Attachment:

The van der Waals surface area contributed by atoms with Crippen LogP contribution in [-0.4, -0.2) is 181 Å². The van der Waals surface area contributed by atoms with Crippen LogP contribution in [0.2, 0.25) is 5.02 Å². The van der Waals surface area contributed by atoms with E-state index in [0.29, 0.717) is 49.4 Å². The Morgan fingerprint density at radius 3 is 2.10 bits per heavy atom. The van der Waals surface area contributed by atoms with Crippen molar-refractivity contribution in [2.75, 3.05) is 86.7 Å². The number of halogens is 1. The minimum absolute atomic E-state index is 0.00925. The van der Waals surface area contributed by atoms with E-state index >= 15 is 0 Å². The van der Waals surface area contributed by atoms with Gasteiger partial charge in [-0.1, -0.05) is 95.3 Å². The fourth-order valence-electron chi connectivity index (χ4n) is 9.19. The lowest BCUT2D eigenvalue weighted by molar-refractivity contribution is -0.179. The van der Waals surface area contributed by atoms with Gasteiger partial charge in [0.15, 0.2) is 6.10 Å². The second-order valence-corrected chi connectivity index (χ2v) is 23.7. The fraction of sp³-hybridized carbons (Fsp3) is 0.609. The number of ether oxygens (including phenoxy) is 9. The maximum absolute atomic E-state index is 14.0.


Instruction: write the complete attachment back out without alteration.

The van der Waals surface area contributed by atoms with Crippen LogP contribution in [-0.4, -0.2) is 181 Å². The van der Waals surface area contributed by atoms with Crippen LogP contribution in [0.2, 0.25) is 5.02 Å². The van der Waals surface area contributed by atoms with E-state index in [0.29, 0.717) is 49.4 Å². The Morgan fingerprint density at radius 3 is 2.10 bits per heavy atom. The van der Waals surface area contributed by atoms with Crippen molar-refractivity contribution in [2.75, 3.05) is 86.7 Å². The number of halogens is 1. The minimum absolute atomic E-state index is 0.00925. The van der Waals surface area contributed by atoms with E-state index >= 15 is 0 Å². The van der Waals surface area contributed by atoms with Gasteiger partial charge in [-0.1, -0.05) is 95.3 Å². The fourth-order valence-electron chi connectivity index (χ4n) is 9.19. The lowest BCUT2D eigenvalue weighted by molar-refractivity contribution is -0.179. The van der Waals surface area contributed by atoms with Gasteiger partial charge in [0.15, 0.2) is 6.10 Å². The second-order valence-corrected chi connectivity index (χ2v) is 23.7. The fraction of sp³-hybridized carbons (Fsp3) is 0.609. The number of ether oxygens (including phenoxy) is 9. The maximum absolute atomic E-state index is 14.0.